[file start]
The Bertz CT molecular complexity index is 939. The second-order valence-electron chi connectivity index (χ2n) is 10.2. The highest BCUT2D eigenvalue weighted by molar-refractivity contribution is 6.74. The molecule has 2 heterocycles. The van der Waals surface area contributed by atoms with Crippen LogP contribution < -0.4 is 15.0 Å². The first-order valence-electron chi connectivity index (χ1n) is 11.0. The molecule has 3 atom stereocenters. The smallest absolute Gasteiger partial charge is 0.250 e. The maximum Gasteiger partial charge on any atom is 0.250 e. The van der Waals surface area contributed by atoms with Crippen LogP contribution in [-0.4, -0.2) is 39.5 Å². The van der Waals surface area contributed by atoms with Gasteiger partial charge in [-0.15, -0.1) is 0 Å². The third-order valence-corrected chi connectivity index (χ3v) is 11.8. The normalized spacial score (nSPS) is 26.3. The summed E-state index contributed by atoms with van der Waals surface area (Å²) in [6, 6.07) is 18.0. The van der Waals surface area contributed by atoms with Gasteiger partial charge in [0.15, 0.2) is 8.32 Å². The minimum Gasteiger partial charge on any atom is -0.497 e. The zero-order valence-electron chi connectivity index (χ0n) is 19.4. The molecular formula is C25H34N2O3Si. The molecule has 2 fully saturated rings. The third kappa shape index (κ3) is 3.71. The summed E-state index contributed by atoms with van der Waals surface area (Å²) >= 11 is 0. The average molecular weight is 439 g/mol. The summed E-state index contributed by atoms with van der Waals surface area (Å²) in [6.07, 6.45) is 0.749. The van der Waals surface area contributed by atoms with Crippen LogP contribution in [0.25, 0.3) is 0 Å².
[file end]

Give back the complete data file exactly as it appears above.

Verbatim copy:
The Bertz CT molecular complexity index is 939. The second-order valence-electron chi connectivity index (χ2n) is 10.2. The highest BCUT2D eigenvalue weighted by molar-refractivity contribution is 6.74. The molecule has 2 heterocycles. The van der Waals surface area contributed by atoms with Crippen LogP contribution < -0.4 is 15.0 Å². The first-order valence-electron chi connectivity index (χ1n) is 11.0. The molecule has 3 atom stereocenters. The smallest absolute Gasteiger partial charge is 0.250 e. The maximum Gasteiger partial charge on any atom is 0.250 e. The van der Waals surface area contributed by atoms with Crippen LogP contribution in [-0.4, -0.2) is 39.5 Å². The van der Waals surface area contributed by atoms with Gasteiger partial charge in [-0.15, -0.1) is 0 Å². The third-order valence-corrected chi connectivity index (χ3v) is 11.8. The normalized spacial score (nSPS) is 26.3. The summed E-state index contributed by atoms with van der Waals surface area (Å²) in [6, 6.07) is 18.0. The van der Waals surface area contributed by atoms with Gasteiger partial charge in [0.15, 0.2) is 8.32 Å². The minimum Gasteiger partial charge on any atom is -0.497 e. The zero-order valence-electron chi connectivity index (χ0n) is 19.4. The molecular formula is C25H34N2O3Si. The molecule has 2 fully saturated rings. The third kappa shape index (κ3) is 3.71. The summed E-state index contributed by atoms with van der Waals surface area (Å²) >= 11 is 0. The average molecular weight is 439 g/mol. The summed E-state index contributed by atoms with van der Waals surface area (Å²) in [6.07, 6.45) is 0.749. The van der Waals surface area contributed by atoms with Crippen LogP contribution in [0.25, 0.3) is 0 Å².